I’ve found that when creating a lined-lapped zipper, trusting the process is always a better bet than going rogue. Order of construction is very important and as long as you take your time and make sure all your ducks are in row, it’s actually a breeze to sew up!
When adding a lining into the mix, the right back lining is wider than the left back lining. Having a narrower left back lining keeps the fold of the lap in place.
Prepare your Garment
1) With right sides together, baste the center back seam at a 1” seam allowance to the small circle. At the circle, switch to a normal stitch length, backstitch a few times and continue sewing the remainder of the seam.
2) Clip through the seam allowance to the small circle, very close but not through the seam line.
3) Press the center back seam open to the clip-point, and press the remainder of the seam to the right. Use a seam ripper to remove the basting stitches from the waist to the clip-point.
NOTE: If your skirt is made from a slippery or hard-to-press fabric, you may keep your basting stitches in place and remove them later on.
4) Unfold the seam allowance of the right skirt back and repress the fold to ½”. This will create a new seam allowance for the right side of the zipper. The left skirt back seam allowance will stay at 1”.
Attaching the Zipper to the Shell
2) Attach a zipper foot to your machine and baste the zipper to the right skirt back. After sewing, fold the seam allowance back in place and press.
3) To attach the left side of the zipper, line up the far left edge of the zipper tape to the edge of the 1” seam allowance on your left skirt back. With right sides together, pin in the zipper in place.
5) After both sides of the zipper are basted in place, match up the back unit and front unit side seams, with notches aligned. Pin and sew both side seams at a ⅝” seam allowance, at a standard stitch length. Press each seam open, and finish the seam allowances separately.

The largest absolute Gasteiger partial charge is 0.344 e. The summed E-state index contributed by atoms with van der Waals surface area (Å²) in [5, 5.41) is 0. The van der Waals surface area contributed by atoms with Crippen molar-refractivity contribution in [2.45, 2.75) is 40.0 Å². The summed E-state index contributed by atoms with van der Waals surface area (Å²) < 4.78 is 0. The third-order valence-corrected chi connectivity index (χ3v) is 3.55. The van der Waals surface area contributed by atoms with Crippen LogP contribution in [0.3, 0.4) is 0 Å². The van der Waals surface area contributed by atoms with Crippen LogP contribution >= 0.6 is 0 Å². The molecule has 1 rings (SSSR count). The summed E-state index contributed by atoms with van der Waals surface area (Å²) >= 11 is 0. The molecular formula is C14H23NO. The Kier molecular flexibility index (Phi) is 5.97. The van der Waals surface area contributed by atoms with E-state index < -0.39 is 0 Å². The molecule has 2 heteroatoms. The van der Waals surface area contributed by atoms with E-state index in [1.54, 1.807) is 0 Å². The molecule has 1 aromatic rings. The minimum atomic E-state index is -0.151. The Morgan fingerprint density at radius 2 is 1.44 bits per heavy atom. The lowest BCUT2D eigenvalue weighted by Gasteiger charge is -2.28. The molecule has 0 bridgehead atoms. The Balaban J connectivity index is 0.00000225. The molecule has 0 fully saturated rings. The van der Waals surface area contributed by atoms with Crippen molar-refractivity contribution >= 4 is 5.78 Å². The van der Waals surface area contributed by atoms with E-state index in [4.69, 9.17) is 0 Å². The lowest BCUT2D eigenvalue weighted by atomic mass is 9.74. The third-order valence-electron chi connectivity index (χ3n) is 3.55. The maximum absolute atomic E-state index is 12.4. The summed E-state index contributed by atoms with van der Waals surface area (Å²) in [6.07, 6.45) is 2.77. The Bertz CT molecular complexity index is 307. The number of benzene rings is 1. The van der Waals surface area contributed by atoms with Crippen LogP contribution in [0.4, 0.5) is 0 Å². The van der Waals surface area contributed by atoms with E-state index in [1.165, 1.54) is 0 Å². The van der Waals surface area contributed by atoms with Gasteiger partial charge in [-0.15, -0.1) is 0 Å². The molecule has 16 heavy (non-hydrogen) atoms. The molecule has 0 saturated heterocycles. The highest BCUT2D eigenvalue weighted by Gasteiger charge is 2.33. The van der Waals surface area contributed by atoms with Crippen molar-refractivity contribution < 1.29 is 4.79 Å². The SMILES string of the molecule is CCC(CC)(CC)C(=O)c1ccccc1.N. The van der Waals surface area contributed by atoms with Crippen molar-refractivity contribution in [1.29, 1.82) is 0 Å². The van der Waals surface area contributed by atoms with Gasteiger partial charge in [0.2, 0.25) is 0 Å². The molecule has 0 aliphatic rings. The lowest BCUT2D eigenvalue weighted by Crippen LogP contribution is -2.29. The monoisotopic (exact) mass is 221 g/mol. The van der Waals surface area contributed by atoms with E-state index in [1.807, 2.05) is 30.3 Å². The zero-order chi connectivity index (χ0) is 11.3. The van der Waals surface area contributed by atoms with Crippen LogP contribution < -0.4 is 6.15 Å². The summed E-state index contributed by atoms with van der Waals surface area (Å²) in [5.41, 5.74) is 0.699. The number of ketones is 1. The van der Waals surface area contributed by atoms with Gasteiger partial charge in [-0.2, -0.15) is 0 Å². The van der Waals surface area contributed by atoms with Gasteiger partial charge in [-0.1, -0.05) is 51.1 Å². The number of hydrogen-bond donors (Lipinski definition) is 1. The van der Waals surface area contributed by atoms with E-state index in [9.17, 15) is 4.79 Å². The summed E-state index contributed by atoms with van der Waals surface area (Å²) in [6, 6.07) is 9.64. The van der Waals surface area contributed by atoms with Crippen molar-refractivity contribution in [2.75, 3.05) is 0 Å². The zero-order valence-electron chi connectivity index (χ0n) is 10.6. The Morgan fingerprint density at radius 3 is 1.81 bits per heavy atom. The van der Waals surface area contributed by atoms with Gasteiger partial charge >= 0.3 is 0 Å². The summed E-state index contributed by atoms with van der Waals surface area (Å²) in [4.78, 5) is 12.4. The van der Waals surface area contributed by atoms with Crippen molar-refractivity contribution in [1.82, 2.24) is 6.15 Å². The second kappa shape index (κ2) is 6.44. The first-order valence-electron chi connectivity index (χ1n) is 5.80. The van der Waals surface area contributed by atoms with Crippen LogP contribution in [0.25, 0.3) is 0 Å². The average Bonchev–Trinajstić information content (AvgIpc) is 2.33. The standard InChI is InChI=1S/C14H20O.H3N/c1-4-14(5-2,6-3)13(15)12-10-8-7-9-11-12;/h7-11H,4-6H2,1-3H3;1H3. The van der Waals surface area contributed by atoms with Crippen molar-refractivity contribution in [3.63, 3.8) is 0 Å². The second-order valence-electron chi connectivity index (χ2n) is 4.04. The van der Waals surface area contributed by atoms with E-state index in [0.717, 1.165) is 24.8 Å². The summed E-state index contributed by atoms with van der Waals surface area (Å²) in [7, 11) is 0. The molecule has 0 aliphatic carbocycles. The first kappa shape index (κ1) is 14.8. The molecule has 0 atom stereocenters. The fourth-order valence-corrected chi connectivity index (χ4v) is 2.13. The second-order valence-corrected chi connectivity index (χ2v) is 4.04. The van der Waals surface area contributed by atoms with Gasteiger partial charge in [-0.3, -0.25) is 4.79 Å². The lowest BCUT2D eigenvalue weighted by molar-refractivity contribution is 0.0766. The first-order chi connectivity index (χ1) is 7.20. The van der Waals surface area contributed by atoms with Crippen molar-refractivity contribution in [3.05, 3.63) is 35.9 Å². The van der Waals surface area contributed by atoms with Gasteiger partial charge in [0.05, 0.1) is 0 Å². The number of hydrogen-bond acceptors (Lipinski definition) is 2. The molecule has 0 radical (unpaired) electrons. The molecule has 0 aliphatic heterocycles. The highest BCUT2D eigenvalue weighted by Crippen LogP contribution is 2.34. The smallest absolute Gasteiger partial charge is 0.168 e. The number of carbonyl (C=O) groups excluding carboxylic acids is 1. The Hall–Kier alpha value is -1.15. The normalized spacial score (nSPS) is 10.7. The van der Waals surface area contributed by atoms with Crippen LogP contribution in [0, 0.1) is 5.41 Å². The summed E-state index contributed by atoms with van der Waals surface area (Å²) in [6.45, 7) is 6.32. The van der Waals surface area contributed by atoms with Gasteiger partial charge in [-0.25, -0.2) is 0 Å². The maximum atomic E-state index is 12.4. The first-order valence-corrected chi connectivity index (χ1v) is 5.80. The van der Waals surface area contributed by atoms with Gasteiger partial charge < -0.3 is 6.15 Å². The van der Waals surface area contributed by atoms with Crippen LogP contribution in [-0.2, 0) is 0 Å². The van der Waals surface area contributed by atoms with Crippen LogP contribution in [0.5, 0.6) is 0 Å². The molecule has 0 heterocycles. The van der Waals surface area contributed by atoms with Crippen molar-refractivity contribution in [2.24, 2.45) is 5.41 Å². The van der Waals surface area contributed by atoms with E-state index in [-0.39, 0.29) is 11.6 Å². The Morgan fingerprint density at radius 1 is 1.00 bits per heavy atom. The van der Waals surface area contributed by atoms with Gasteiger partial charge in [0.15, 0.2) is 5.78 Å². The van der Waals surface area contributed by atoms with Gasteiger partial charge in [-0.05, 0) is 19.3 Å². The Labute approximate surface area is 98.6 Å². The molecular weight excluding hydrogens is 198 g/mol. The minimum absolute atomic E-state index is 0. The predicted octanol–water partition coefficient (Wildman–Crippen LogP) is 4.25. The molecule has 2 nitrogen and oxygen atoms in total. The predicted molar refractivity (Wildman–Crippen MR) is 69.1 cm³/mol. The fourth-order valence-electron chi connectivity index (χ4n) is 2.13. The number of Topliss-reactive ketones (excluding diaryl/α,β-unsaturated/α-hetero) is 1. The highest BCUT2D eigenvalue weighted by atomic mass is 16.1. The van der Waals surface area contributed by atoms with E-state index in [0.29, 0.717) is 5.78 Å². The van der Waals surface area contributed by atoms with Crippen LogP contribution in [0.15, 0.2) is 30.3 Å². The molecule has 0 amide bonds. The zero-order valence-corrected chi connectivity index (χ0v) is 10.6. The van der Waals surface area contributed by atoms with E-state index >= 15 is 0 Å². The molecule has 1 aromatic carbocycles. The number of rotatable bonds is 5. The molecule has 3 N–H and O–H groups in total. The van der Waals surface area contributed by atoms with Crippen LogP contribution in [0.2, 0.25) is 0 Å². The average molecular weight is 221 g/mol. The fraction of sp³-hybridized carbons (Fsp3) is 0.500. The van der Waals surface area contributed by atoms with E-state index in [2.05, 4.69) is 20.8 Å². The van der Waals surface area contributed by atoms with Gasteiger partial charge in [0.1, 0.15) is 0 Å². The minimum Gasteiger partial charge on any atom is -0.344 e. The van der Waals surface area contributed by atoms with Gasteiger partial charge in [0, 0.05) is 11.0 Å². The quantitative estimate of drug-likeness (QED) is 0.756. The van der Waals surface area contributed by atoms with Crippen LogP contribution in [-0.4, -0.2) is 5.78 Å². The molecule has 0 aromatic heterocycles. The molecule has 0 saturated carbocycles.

Installing the Lining
Attaching the lining to a skirt is a bit counterintuitive. We are so used to sewing everything right sides together. To be honest, on the first go around, I assumed that this step was done with right sides together. But, thankfully for you, I made that mistake for both of us.
1) Pin the lining to the skirt at the waistline, from dart to dart, wrong sides together.
TIP: When pinning a waistline, I prefer to match up and pin the notches, darts, and seams first. Then, I pin the remainder of the waist line. This technique makes sure that any minor stretching on the waistline is evenly distributed throughout the waist.
You’ll notice that after being pinned, the left skirt back and left back lining do not match up at the zipper tape, the lining is a bit smaller. Do not fret, you have indeed cut your pattern correctly. You’ll see in the next steps how this is the key to lining a lapped zipper.
2) After pinning, baste the lining to the outer shell, beginning and ending at the darts.
3) With the skirt right side out, bring the lining to the outside of the skirt, right sides together.
4) Sandwich the left back lining, zipper, and left skirt back together at the center back seam and pin.
5) At a regular stitch length, sew the left back lining to the left skirt back, along the previously made basting stitches.